Brain Tumor

A brain tumor, or glioma, is a mass of abnormal cells located in the brain. The most common types of brain tumors are metastatic (secondary) tumors that spread to the brain from tumors that started elsewhere in the body. Tumors that originate inside the brain or spine are called primary brain tumors. These can be benign (slow growing and unlikely to recur) or malignant brain tumors (fast growing, likely to recur, and associated with brain cancer). Some types of brain tumors – such as glioblastomas – have cells that grow incredibly quickly. But even benign tumors can be dangerous if they affect vital brain and nervous system functions.

Overview

Overview

Brain Tumor Symptoms

Signs of a brain tumor will vary depending on the size of the tumor, how fast it’s growing and where it’s located inside the brain. Brain tumor symptoms may include:

  • Sudden or severe brain tumor headaches
  • Seizures
  • Weakness, tingling or numbness in the arms or legs (often on one side)
  • Confusion, or changes in behavior or personality
  • Changes in vision 
  • Changes in balance
  • Hearing loss
  • Difficulty speaking or understanding speech
  • Difficulty using fine motor skills

Diagnosis

To make a brain tumor diagnosis, your doctor will first ask about your symptoms. He or she may recommend an MRI or a CT scan to get a better view of the tumor’s location and how it might be affecting surrounding tissue.

Find a Specialist

Our search tool can help you find the right neuroscience specialist.

Treatment Options

Treatment Options

Dr. Amin Kassam, vice president for Neurosciences at Aurora Health Care, explains the Expanded Endonasal Approach, a minimally invasive surgery technique.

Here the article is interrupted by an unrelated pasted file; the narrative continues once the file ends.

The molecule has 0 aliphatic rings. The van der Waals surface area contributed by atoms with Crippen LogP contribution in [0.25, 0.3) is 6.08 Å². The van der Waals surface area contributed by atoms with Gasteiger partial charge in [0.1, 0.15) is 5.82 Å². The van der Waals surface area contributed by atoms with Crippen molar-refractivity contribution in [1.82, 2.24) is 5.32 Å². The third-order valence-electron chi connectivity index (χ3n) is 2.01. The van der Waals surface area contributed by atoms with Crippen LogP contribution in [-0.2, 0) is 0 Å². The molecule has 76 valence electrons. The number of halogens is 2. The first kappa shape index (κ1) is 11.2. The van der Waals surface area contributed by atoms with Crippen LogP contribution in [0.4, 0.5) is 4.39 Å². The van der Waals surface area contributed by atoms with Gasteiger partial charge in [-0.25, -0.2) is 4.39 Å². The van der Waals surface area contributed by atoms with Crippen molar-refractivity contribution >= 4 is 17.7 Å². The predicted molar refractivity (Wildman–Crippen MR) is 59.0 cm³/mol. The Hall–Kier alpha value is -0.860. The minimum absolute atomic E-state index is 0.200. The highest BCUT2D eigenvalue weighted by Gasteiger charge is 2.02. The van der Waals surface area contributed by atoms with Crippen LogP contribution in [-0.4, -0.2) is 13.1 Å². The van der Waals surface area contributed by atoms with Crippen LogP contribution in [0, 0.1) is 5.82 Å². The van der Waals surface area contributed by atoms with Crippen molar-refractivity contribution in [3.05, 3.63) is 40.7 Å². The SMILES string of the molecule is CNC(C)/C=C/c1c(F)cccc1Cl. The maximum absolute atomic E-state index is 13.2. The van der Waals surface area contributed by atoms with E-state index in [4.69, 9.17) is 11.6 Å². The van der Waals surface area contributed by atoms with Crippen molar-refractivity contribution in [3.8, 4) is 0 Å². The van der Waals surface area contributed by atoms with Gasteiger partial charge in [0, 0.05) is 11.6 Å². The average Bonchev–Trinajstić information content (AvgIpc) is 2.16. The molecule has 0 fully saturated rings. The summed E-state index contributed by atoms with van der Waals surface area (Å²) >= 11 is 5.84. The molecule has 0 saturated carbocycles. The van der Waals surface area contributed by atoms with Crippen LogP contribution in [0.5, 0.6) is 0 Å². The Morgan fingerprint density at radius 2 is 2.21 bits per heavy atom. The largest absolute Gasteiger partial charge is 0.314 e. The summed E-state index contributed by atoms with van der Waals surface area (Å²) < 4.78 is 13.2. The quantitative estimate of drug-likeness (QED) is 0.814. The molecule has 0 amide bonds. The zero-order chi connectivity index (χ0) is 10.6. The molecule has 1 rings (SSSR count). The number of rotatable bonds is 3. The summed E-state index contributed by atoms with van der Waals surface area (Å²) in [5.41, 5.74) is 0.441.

Brain tumor treatment is available at Aurora locations throughout eastern Wisconsin and northern Illinois, and may include:

  • Observation, to see if any intervention is necessary.
  • The Expanded Endonasal Approach (EEA), a minimally invasive procedure in which the tumor is removed through the nasal passages, resulting in no incisions, a shorter hospital stay and faster recovery than conventional surgery.
  • Open surgery with a minimally invasive craniotomy using an enhanced optical system, BrainPath® and robotic arm. 
  • CyberKnife® stereotactic radiosurgery, a non-invasive, robotic system that can deliver high radiation doses with pinpoint accuracy. This treatment is commonly known as Gamma Knife surgery.
  • Embolization with a liquid embolic agent such as Onyx or nBCA glue.

Find a Specialist

Our search tool can help you find the right neuroscience specialist.

Your Life Your Health

myAurora makes it easy to manage your care online, anytime.

Your Life Your Health

myAurora makes it easy to manage your care online, anytime.